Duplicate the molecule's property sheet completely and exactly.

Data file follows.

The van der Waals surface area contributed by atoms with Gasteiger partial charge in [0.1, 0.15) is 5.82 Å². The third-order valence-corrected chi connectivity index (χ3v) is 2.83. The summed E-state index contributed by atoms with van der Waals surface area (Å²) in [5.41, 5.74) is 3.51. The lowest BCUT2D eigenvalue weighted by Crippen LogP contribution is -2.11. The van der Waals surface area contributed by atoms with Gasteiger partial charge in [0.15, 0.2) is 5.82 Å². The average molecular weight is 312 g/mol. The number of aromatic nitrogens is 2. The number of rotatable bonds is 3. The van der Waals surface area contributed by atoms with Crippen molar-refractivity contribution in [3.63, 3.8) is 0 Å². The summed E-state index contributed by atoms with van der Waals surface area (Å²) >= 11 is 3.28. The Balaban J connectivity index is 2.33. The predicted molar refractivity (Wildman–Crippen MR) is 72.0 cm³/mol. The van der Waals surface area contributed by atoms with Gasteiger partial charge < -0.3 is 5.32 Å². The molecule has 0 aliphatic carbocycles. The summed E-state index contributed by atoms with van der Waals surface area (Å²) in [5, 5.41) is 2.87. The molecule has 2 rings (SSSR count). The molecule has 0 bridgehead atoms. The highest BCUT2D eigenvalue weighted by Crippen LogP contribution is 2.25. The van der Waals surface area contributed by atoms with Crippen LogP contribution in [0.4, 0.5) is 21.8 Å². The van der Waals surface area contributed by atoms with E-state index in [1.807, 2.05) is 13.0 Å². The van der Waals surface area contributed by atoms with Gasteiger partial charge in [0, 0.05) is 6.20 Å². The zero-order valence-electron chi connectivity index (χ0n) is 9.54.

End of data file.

The van der Waals surface area contributed by atoms with Gasteiger partial charge in [0.1, 0.15) is 5.82 Å². The third-order valence-corrected chi connectivity index (χ3v) is 2.83. The summed E-state index contributed by atoms with van der Waals surface area (Å²) in [5.41, 5.74) is 3.51. The lowest BCUT2D eigenvalue weighted by Crippen LogP contribution is -2.11. The van der Waals surface area contributed by atoms with Gasteiger partial charge in [0.15, 0.2) is 5.82 Å². The average molecular weight is 312 g/mol. The number of aromatic nitrogens is 2. The number of rotatable bonds is 3. The van der Waals surface area contributed by atoms with Crippen molar-refractivity contribution in [3.63, 3.8) is 0 Å². The summed E-state index contributed by atoms with van der Waals surface area (Å²) >= 11 is 3.28. The Balaban J connectivity index is 2.33. The predicted molar refractivity (Wildman–Crippen MR) is 72.0 cm³/mol. The van der Waals surface area contributed by atoms with Gasteiger partial charge < -0.3 is 5.32 Å². The molecule has 0 aliphatic carbocycles. The summed E-state index contributed by atoms with van der Waals surface area (Å²) in [5, 5.41) is 2.87. The molecule has 2 rings (SSSR count). The molecule has 0 bridgehead atoms. The highest BCUT2D eigenvalue weighted by Crippen LogP contribution is 2.25. The van der Waals surface area contributed by atoms with Crippen LogP contribution in [0.4, 0.5) is 21.8 Å². The van der Waals surface area contributed by atoms with E-state index in [1.807, 2.05) is 13.0 Å². The van der Waals surface area contributed by atoms with Gasteiger partial charge in [0, 0.05) is 6.20 Å². The zero-order valence-electron chi connectivity index (χ0n) is 9.54.